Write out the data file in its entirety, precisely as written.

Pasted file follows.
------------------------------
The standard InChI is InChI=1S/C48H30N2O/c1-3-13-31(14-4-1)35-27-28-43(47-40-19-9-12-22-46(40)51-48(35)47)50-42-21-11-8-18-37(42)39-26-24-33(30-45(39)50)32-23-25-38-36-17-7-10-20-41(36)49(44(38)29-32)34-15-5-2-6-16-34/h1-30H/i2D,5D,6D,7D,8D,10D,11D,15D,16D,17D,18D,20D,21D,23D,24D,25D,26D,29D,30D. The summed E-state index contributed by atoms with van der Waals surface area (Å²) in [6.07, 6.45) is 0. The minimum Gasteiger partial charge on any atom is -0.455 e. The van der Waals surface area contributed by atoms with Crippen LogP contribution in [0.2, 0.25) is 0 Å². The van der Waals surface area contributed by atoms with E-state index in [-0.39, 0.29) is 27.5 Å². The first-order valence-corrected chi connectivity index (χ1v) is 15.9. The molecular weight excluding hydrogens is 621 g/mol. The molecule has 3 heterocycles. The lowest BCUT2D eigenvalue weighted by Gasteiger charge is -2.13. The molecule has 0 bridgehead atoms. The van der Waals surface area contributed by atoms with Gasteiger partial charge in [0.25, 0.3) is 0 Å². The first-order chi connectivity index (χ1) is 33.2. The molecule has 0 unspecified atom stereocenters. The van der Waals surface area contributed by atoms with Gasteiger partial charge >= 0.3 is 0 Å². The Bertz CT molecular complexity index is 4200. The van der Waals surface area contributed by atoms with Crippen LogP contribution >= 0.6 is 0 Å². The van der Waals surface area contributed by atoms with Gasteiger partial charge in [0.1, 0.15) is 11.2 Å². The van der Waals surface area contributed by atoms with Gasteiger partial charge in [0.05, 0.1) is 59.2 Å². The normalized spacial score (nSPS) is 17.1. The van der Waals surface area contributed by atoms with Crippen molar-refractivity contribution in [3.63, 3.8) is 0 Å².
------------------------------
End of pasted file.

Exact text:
The standard InChI is InChI=1S/C48H30N2O/c1-3-13-31(14-4-1)35-27-28-43(47-40-19-9-12-22-46(40)51-48(35)47)50-42-21-11-8-18-37(42)39-26-24-33(30-45(39)50)32-23-25-38-36-17-7-10-20-41(36)49(44(38)29-32)34-15-5-2-6-16-34/h1-30H/i2D,5D,6D,7D,8D,10D,11D,15D,16D,17D,18D,20D,21D,23D,24D,25D,26D,29D,30D. The summed E-state index contributed by atoms with van der Waals surface area (Å²) in [6.07, 6.45) is 0. The minimum Gasteiger partial charge on any atom is -0.455 e. The van der Waals surface area contributed by atoms with Crippen LogP contribution in [0.2, 0.25) is 0 Å². The van der Waals surface area contributed by atoms with E-state index in [-0.39, 0.29) is 27.5 Å². The first-order valence-corrected chi connectivity index (χ1v) is 15.9. The molecular weight excluding hydrogens is 621 g/mol. The molecule has 3 heterocycles. The lowest BCUT2D eigenvalue weighted by Gasteiger charge is -2.13. The molecule has 0 bridgehead atoms. The van der Waals surface area contributed by atoms with Gasteiger partial charge in [0.25, 0.3) is 0 Å². The first-order chi connectivity index (χ1) is 33.2. The molecule has 0 unspecified atom stereocenters. The van der Waals surface area contributed by atoms with Gasteiger partial charge >= 0.3 is 0 Å². The Bertz CT molecular complexity index is 4200. The van der Waals surface area contributed by atoms with Crippen LogP contribution >= 0.6 is 0 Å². The van der Waals surface area contributed by atoms with Gasteiger partial charge in [0.1, 0.15) is 11.2 Å². The van der Waals surface area contributed by atoms with Gasteiger partial charge in [0.05, 0.1) is 59.2 Å². The normalized spacial score (nSPS) is 17.1. The van der Waals surface area contributed by atoms with Crippen molar-refractivity contribution in [3.63, 3.8) is 0 Å².